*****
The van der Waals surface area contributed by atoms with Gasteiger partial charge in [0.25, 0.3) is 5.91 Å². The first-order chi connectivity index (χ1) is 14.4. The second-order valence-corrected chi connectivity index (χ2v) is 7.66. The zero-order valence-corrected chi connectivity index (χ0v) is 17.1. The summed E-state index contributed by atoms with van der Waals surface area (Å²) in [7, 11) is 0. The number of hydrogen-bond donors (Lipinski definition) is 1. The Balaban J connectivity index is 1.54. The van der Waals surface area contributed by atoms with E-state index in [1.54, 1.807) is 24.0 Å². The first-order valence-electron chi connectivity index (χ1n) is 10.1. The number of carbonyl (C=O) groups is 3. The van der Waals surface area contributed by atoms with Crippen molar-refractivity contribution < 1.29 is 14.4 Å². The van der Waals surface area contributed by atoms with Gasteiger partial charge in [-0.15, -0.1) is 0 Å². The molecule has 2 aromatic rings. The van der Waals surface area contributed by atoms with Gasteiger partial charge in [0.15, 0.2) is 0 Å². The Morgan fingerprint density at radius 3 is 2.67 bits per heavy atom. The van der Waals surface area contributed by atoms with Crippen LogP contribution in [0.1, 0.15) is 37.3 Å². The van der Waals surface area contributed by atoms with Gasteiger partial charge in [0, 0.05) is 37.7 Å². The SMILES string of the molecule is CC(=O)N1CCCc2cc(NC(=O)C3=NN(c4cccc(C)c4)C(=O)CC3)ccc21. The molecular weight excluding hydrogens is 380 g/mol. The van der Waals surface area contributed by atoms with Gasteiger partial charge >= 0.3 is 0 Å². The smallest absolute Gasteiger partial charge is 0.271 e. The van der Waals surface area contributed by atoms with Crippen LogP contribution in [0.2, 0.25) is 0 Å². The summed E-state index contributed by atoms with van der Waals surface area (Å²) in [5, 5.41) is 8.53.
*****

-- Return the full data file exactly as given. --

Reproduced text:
The van der Waals surface area contributed by atoms with Gasteiger partial charge in [0.25, 0.3) is 5.91 Å². The first-order chi connectivity index (χ1) is 14.4. The second-order valence-corrected chi connectivity index (χ2v) is 7.66. The zero-order valence-corrected chi connectivity index (χ0v) is 17.1. The summed E-state index contributed by atoms with van der Waals surface area (Å²) in [7, 11) is 0. The number of hydrogen-bond donors (Lipinski definition) is 1. The Balaban J connectivity index is 1.54. The van der Waals surface area contributed by atoms with E-state index in [1.54, 1.807) is 24.0 Å². The first-order valence-electron chi connectivity index (χ1n) is 10.1. The number of carbonyl (C=O) groups is 3. The van der Waals surface area contributed by atoms with Crippen molar-refractivity contribution < 1.29 is 14.4 Å². The van der Waals surface area contributed by atoms with Gasteiger partial charge in [-0.15, -0.1) is 0 Å². The molecule has 2 aromatic rings. The van der Waals surface area contributed by atoms with Gasteiger partial charge in [0.15, 0.2) is 0 Å². The Morgan fingerprint density at radius 3 is 2.67 bits per heavy atom. The van der Waals surface area contributed by atoms with Crippen LogP contribution in [0.1, 0.15) is 37.3 Å². The van der Waals surface area contributed by atoms with Gasteiger partial charge in [0, 0.05) is 37.7 Å². The SMILES string of the molecule is CC(=O)N1CCCc2cc(NC(=O)C3=NN(c4cccc(C)c4)C(=O)CC3)ccc21. The molecular weight excluding hydrogens is 380 g/mol. The van der Waals surface area contributed by atoms with Gasteiger partial charge >= 0.3 is 0 Å². The smallest absolute Gasteiger partial charge is 0.271 e. The van der Waals surface area contributed by atoms with Crippen LogP contribution in [0.2, 0.25) is 0 Å². The summed E-state index contributed by atoms with van der Waals surface area (Å²) in [5, 5.41) is 8.53.